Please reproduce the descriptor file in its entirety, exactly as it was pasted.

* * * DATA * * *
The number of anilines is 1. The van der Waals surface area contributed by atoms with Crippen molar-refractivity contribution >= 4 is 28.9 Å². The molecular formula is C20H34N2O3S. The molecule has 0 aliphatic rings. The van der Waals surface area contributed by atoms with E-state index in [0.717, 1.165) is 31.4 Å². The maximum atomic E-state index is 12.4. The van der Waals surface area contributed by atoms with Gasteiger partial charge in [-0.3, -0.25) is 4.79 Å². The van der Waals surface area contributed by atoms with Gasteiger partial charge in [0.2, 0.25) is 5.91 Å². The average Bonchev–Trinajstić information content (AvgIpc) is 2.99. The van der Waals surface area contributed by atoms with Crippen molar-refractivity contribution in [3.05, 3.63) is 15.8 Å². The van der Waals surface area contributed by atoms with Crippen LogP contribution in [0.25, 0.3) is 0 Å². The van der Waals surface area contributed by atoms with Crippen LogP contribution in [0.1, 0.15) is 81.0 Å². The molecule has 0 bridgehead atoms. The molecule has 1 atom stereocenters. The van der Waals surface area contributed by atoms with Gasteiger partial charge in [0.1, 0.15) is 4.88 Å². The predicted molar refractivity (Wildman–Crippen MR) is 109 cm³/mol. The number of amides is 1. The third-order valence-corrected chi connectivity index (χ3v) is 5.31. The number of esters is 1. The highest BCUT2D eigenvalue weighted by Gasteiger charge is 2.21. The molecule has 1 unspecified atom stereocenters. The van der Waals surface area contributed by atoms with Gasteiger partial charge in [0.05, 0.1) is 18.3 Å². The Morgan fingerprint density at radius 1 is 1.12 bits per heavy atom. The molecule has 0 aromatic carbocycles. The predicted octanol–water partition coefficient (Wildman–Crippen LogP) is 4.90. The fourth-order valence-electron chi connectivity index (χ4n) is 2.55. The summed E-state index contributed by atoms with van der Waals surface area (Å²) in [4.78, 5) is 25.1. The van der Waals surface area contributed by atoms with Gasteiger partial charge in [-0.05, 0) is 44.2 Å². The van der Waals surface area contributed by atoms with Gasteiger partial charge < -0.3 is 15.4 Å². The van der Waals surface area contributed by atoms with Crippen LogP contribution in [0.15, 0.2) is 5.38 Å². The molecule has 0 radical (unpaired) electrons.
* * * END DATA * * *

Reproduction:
The number of anilines is 1. The van der Waals surface area contributed by atoms with Crippen molar-refractivity contribution >= 4 is 28.9 Å². The molecular formula is C20H34N2O3S. The molecule has 0 aliphatic rings. The van der Waals surface area contributed by atoms with E-state index in [0.717, 1.165) is 31.4 Å². The maximum atomic E-state index is 12.4. The van der Waals surface area contributed by atoms with Gasteiger partial charge in [-0.3, -0.25) is 4.79 Å². The van der Waals surface area contributed by atoms with Gasteiger partial charge in [0.2, 0.25) is 5.91 Å². The average Bonchev–Trinajstić information content (AvgIpc) is 2.99. The van der Waals surface area contributed by atoms with Crippen molar-refractivity contribution in [3.05, 3.63) is 15.8 Å². The van der Waals surface area contributed by atoms with Crippen LogP contribution in [0.25, 0.3) is 0 Å². The van der Waals surface area contributed by atoms with Crippen LogP contribution in [0.1, 0.15) is 81.0 Å². The molecule has 0 bridgehead atoms. The molecule has 1 atom stereocenters. The van der Waals surface area contributed by atoms with Gasteiger partial charge in [0.1, 0.15) is 4.88 Å². The predicted molar refractivity (Wildman–Crippen MR) is 109 cm³/mol. The number of amides is 1. The third-order valence-corrected chi connectivity index (χ3v) is 5.31. The number of esters is 1. The highest BCUT2D eigenvalue weighted by Gasteiger charge is 2.21. The molecule has 1 unspecified atom stereocenters. The van der Waals surface area contributed by atoms with Gasteiger partial charge in [0.05, 0.1) is 18.3 Å². The Morgan fingerprint density at radius 1 is 1.12 bits per heavy atom. The molecule has 0 aromatic carbocycles. The predicted octanol–water partition coefficient (Wildman–Crippen LogP) is 4.90. The fourth-order valence-electron chi connectivity index (χ4n) is 2.55. The summed E-state index contributed by atoms with van der Waals surface area (Å²) in [4.78, 5) is 25.1. The van der Waals surface area contributed by atoms with Gasteiger partial charge in [-0.05, 0) is 44.2 Å². The van der Waals surface area contributed by atoms with Gasteiger partial charge < -0.3 is 15.4 Å². The van der Waals surface area contributed by atoms with Crippen LogP contribution in [0.15, 0.2) is 5.38 Å². The molecule has 0 radical (unpaired) electrons.